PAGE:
The Impact of Chemotherapy-Induced Myelosuppression - Episode 6
Paul Bunn, MD: Trilaciclib could prevent the effectiveness of chemotherapy. In small cell lung cancer, essentially all of them have Rb [retinoblastoma protein] loss. The tumor cells with Rb loss are not going to be affected by a CDK4 or CDK6 inhibitor. There’s no reason to expect that trilaciclib would reduce the antitumor effect of chemotherapy. In fact, in the 3 clinical trials we’ve been talking about, there’s been no indication that there is any inhibition of the cytotoxic effect of chemotherapy on the tumor. Specifically, response rate and progression-free survival have not been affected, nor has overall survival been affected.
There are some other effects of trilaciclib, which could lead to increased antitumor activity. There’s some indication that trilaciclib has beneficial immune effects, and those have not been evaluated in clinical trials. But in the future, we’ll want to understand the immune effects of trilaciclib better and determine whether it has antitumor properties. For small cell lung cancer, once again, because of the Rb loss, it’s unlikely to make chemotherapy more effective. But if it did stimulate the immune system, that might be beneficial. At present, there’s no evidence of detriment to effective chemotherapy from the addition of trilaciclib, and the trilaciclib adverse effects have been minimal in the clinical trials to date.
There are a couple of questions remaining, of course. One of those questions is cost. Obviously, adding a drug adds cost, but giving intravenous antibiotics in an inpatient setting, visits to the emergency department, red blood cell transfusions, and platelet transfusions have consideration costs. We don’t have any cost analyses comparing the cost of a new drug with prevention. My guess is that it would be cost effective to prevent these, especially if the agent that prevented these things did not have major adverse effects itself and does not interfere with the effectiveness of chemotherapy. That seems to be the case for trilaciclib administration; however, we don’t have good cost-effectiveness studies to date.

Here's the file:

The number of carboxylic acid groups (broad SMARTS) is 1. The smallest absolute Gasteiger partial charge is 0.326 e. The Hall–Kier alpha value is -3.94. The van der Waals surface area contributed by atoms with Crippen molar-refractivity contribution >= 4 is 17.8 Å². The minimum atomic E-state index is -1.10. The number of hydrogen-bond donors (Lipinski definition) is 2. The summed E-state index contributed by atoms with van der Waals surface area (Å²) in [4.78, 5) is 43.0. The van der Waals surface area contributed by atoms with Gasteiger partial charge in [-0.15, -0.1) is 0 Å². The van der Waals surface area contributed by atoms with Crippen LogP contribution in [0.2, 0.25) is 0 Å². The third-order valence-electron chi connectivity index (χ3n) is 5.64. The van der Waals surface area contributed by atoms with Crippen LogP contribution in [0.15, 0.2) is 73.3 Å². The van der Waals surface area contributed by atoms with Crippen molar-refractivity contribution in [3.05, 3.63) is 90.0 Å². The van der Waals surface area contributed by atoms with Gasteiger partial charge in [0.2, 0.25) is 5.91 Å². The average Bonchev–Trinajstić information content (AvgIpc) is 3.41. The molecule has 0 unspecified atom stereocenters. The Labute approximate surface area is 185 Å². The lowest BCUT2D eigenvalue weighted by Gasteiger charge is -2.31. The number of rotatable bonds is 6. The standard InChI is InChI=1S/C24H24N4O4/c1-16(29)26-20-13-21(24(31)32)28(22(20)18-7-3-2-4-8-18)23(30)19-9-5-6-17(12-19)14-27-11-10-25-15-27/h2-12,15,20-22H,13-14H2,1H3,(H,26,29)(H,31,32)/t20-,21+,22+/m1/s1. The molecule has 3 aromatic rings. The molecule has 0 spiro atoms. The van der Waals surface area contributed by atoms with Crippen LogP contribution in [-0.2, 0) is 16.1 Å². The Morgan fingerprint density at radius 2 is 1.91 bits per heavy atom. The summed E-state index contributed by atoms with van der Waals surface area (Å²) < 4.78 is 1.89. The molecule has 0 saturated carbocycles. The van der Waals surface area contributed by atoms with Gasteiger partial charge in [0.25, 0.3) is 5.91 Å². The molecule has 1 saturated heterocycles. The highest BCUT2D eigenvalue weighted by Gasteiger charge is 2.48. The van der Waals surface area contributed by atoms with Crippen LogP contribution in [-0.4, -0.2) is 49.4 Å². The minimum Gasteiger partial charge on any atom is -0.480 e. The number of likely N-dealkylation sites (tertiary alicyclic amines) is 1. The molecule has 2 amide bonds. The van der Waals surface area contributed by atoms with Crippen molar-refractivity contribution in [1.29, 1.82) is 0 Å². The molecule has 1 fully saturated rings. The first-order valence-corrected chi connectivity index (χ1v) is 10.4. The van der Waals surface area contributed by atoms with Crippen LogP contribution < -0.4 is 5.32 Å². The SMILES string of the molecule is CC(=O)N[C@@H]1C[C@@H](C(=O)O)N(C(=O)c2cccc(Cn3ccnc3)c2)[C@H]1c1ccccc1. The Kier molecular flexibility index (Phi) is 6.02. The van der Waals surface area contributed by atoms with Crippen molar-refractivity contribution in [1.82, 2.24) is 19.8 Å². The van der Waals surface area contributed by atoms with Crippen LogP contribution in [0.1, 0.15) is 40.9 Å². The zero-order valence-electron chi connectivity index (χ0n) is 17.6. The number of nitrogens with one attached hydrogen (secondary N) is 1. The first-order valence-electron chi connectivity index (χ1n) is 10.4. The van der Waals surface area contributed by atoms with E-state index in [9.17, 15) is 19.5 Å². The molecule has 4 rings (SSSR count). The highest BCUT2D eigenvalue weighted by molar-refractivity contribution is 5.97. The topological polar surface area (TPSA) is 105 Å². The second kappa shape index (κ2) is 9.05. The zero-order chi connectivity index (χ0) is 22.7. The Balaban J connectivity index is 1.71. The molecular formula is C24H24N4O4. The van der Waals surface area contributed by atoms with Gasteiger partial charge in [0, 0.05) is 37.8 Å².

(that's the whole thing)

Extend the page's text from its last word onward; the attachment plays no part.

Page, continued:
We also need more quality-of-life analyses. As I mentioned, fatigue associated with myelosuppression is a major problem for patients. There’s a suggestion that these things may improve quality of life, but we need more data in that regard.
Transcript edited for clarity.